If you are suicidal with a plan, immediately call 911 in the U.S.  (for international emergency numbers, go here ), or go to your nearest emergency room. Do not be alone. Hope and help are yours.

 

 

 

Whispered Guarantee: Shelter and Rest in 2019

Compassionate Love: Displaying Compassion for Those Who Struggle with Mental Illness   (c)2018 Nancy Virden, Always The Fight Ministries

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This week I spent three days at my son’s beautiful apartment over Christmas. He cooked all the meals, cleaned everything, and served me like a special guest. It was fabulous and restful, a perfect shelter.

Christmas night I had to leave for the two-hour drive home. In transit, I longed for another shelter – my house, and my bed. 

Shelters come in various forms. Houses, finances, portfolios, and reputations give us a sense of security.  We rest in family and friends. Often, hope centers on the immediate, the latest sure thing, or escape.

Problem is, each of the above is temporary and comes with no guarantee. 

A friend once had a dream. In it, there was a terrific storm. She entered a shelter, finding Jesus and many people inside. It was safe there. All was calm while the storm outside whirled about. 

Noticing the storm had quieted, my friend thought, “It is alright to go out now.” She left, only to be caught up again in massive winds. A hand grasped her, pulling her back inside.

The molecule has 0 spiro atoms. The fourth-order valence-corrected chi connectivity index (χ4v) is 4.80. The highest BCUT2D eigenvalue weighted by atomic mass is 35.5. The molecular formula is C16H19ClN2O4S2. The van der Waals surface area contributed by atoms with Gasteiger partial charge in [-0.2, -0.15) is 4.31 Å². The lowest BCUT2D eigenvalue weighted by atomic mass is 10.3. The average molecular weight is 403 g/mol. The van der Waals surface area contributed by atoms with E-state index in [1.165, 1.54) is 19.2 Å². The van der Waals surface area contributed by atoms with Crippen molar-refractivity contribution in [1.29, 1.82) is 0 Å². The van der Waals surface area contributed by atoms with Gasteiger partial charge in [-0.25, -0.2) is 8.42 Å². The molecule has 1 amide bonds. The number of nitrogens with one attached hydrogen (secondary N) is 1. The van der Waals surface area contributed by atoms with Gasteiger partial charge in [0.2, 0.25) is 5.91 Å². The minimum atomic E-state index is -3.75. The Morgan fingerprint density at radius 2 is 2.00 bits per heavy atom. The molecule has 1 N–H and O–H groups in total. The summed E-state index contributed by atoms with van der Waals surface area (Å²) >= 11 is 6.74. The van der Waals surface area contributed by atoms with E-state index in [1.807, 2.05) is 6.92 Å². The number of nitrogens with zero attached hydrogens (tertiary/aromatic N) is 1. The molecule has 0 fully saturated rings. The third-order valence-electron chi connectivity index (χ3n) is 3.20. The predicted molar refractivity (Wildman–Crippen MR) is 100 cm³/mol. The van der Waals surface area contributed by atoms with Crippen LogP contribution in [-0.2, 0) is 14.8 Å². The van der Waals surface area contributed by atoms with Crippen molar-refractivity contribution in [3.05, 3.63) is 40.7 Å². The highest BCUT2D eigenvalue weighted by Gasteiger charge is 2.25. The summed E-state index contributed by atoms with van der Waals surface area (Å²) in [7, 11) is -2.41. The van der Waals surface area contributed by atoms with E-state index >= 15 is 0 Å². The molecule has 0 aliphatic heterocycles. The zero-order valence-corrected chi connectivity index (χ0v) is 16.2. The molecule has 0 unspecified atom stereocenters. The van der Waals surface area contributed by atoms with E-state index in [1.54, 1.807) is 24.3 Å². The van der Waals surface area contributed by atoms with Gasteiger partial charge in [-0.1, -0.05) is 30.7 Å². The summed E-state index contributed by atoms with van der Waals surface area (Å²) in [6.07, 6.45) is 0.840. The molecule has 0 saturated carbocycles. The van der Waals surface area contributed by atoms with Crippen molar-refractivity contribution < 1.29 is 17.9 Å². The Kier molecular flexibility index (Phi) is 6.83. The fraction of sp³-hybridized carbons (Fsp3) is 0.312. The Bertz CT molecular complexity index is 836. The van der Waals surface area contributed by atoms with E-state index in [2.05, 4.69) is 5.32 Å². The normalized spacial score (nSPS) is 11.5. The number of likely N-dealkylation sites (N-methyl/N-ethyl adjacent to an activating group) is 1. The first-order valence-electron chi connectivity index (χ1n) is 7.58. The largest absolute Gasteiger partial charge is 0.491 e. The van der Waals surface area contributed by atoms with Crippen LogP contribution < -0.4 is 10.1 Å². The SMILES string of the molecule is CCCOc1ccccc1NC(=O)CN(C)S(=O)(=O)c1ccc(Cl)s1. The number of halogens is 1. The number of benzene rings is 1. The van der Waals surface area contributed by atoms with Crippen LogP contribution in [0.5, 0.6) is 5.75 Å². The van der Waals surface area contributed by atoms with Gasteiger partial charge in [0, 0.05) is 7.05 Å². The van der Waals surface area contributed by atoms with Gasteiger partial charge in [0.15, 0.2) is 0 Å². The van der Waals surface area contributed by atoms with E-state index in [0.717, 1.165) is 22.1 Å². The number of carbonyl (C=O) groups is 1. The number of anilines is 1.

It was Jesus. He said, “Did I tell you it was safe to leave my shelter? Stay here.”

The next morning, my friend confessed the dream had led her to a spiritual decision. She said, “I will never leave his shelter again. Never.”

Anxiety, a seemingly ever-present enemy of rest, shouts its threats. Booming rages and disasters in the world demand our attention. Depression and other disorders try to claim our minds. Yet there is a whispered guarantee. The shelter of the Most High is our place of safety. 

This shelter is not built by human hands. It is the Lord Jesus Christ, himself. In the quiet of trusting, yielding, and worshiping prayer, he whispers his love. Reading, comprehending, and living by God’s Word (the Holy Bible), raises our faith. Fear, guilt, shame, doubt, a sense of worthlessness or hopelessness – all dissolve and heal over time in the presence of Jesus, our refuge.

God’s promise to anyone who chooses to set up home in his shelter, is rest.  Under the shadow of the Almighty, we can know peace. 

Today’s Helpful Word

Psalm 91:1-2

“He who dwells in the shelter of the Most High will rest in the shadow of the Almighty. I will say of the LORD, ‘He is my refuge and my fortress, my God, in whom I trust.'”